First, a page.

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Spontaneous comments by Dr. Vijayendra Pratap, director of the SKY Foundation in Philadelphia, Pa., during a talk with students on October 30, 2014. (Some comments are paraphrased; this is not a verbatim transcript.)
Wherever you go, it (yoga) is with you. You don’t need “stuff” to practice yoga. The main focus will be your senses. They allow you entrance into yourself. It is your choice how and what you want to see. Contemplate on what you choose. You have the tools: use them. If you lose your focus, so what? Come back to it.
You are fundamentally perfect, according to my definition. Yoga teaches this. But somehow you got the notion that you are not. The moon on the second day of its cycle is perfect. But you compare it to the day before when the moon was full. No two people are alike. See the beauty of creation in individuals. Know that people are fascinating.
You have the answer for everything. Look within. Knowledge does not come from the outside.
(A student asked why we begin practice by visualizing the rising sun.) The rising sun opens the lotus. In meditation, the rising sun stands for the power of awakening. The lotus is associated with who we are. It never sinks in water, never drowns. There is mud and filth at the bottom of the pond, but the lotus is untouched. There are dark places within, but you float above it.
In the morning, look toward the sun just rising. If you give yourself quiet time, understanding arises. First comes darkness, but then, the truth is bright and clear. Dig deep: the foundation materializes.
Conditioning and Communicating
We are conditioned to think a certain way. This keeps us from understanding. This is true everywhere, from India to China to America. Go with a fresh mind, an Open Mind (OM). Don’t be so serious, but be sincere.
Did you know you can communicate through silence? Two people deeply in love do not have to say a word: they understand each other. It is like a tuning fork, when one is struck, the other hums. When people are synchronized, they can communicate without talking. How beautiful it is when we are in tune with one another.
During his Oct. 28, 2014, visit to Princeton University, His Holiness the Dalai Lama spoke with Princeton students in the afternoon during a program, “In the Service of All Nations.” The title refers to a speech by Princeton (and later U.S.) President Woodrow Wilson underscoring the university’s global role. (A blog entry about an earlier public lecture was posted Oct. 28, 2014.)
The following are maxims and reflections offered by the Dalai Lama during this second lecture in Princeton, N.J., on Oct. 28, 2014, often in response to student questions:
Compassion is a key value. Even animals show compassion, the strong will look after the weak. Even dogs, when they meet, show affinity for each other. They don’t compare collars, for instance!
Can you imagine hatred of all humanity? It’s not possible. Compassion, love are natural responses. Anger and hatred arise from particular circumstances. Our basic nature is to be more compassionate. Constant anger is very hurtful for our body.
From an evolutionary point of view, empathy and connection are our primary inclinations. We need a certain amount of hate and anger for survival, but they are not fundamental characteristics of humanity.
We must attack the root causes of inequality between rich and poor. Otherwise, our actions are unrealistic.
Happiness is the goal of life. Loving kindness is the source of happiness.
Modern education has the potential to open our eyes
A student asked: In our careers, should we aim for higher income doing what we don’t feel passionate about, or earn less doing what we love?
HH replied: This should be decided on a case by case basis. We all need money. First take care of yourself, then others. If you can’t stand on your own two feet, it is difficult to help other people.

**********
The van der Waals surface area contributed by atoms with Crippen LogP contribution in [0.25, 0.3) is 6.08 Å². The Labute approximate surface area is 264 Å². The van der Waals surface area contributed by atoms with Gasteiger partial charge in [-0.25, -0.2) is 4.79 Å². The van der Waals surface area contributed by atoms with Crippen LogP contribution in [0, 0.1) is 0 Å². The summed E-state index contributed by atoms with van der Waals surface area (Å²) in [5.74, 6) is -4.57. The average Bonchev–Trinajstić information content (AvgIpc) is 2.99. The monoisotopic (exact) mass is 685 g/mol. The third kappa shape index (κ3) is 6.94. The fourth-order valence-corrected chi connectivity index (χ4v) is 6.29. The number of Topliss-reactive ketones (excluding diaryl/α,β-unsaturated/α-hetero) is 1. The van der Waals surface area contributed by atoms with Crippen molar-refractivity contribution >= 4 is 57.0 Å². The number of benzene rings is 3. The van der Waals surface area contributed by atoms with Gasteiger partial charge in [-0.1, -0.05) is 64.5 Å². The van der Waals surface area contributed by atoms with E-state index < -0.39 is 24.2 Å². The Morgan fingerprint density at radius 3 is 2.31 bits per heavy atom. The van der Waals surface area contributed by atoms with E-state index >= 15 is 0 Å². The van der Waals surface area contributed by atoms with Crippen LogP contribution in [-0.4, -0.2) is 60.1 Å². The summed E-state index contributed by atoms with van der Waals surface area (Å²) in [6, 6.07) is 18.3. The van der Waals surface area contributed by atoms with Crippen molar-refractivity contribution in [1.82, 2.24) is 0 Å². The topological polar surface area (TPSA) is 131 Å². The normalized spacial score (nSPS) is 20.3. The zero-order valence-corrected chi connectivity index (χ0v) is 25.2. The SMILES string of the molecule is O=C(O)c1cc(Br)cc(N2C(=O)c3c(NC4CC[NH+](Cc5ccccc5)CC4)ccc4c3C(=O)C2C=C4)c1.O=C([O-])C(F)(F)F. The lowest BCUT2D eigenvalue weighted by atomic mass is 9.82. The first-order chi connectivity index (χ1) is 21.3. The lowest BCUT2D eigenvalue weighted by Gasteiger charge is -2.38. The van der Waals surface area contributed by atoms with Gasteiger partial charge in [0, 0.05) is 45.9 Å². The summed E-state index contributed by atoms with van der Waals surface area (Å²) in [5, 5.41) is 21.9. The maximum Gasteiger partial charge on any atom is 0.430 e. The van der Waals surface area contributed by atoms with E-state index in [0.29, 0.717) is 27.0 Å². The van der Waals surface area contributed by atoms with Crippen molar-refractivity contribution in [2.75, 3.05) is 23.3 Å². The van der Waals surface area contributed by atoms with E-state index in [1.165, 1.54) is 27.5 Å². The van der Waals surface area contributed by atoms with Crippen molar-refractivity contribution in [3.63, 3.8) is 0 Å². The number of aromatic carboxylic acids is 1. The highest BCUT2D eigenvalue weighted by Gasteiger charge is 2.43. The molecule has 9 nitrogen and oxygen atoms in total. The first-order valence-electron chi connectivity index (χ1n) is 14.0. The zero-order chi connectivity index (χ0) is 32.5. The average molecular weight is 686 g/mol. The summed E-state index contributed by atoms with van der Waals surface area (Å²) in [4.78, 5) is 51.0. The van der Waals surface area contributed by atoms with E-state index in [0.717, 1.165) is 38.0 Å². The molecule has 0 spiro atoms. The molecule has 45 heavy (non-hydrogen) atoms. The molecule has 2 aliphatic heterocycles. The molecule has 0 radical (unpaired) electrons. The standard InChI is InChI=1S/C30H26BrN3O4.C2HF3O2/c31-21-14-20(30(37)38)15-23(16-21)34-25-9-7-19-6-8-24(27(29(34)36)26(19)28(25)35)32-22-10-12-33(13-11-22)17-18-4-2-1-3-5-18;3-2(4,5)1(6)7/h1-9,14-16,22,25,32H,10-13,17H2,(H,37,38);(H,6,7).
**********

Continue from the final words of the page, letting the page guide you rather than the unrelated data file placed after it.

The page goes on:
A student asked: How can we get through to people with no interest in helping others?
HH replied: This is a real problem. The very existence of the educational system is oriented toward the material, not inner values. You cannot change by force or law, but by volunteering. Voluntarily make inner values familiar, with positive emotions.
Asked about the media, HH said: People with no morals get more coverage. Scandal, killing: these are big news. Caring for people is not news. We can change this through education. Think of the money spent on clothes, beauty products, etc. The heart is valued only at Christmas time!
Asked about social justice in the wake of Ferguson, HH said that many forces are at play: The long-term goal is to improve life through education. We have to make effort, mainly through education, to achieve the same goal but through different professions. Toy factories, video games: less of that. Then better world. You cannot change a materialistic life overnight. One or two individuals can’t do it alone.
A student asked whether she had to go back to her country and provide service.
HH replied: Look at the larger picture, plus consider what you can do (what your gifts are and how they can best be used). When you take care of your teeth, you take care of all of them, not just one!
Take a holistic view. If you look at only the negative, it will make you angry. Develop a method, some sense of developing your courage, so you can help.
A student asked how to deal with large entities such as corporations and nations.
HH replied: Consider your own body, then treat others that way. The entire creation of God preserves, respects, and takes care of others. We have no dialogue with God, only with creatures. The human mind is quite flexible. We can create that attitude with groups as well as with individuals. Through training and attitude we can change.
A student asked about service and compassion.
HH said: Service is seen as going to a third world country. But alleviating suffering on a small scale also is service. It is not always physical. The mental level is more important.
When your mental attitude is happy you can reduce physical suffering. When your mental attitude is fearful, you won’t be able to reduce suffering. Scientists are discovering that mental attitudes and training can actually change the brain. Education itself is not about sensory gratification, but cultivating the mind.
Asked another question about Ferguson, HH said: Ancient Indian psychology teaches that destructive emotions are sudden, positive emotions are cultivated. When the immune system stops, the virus enters. So mental attitude must be cultivated through training. We need more study of emotion. There is a whole map of emotions: we need to get the whole picture.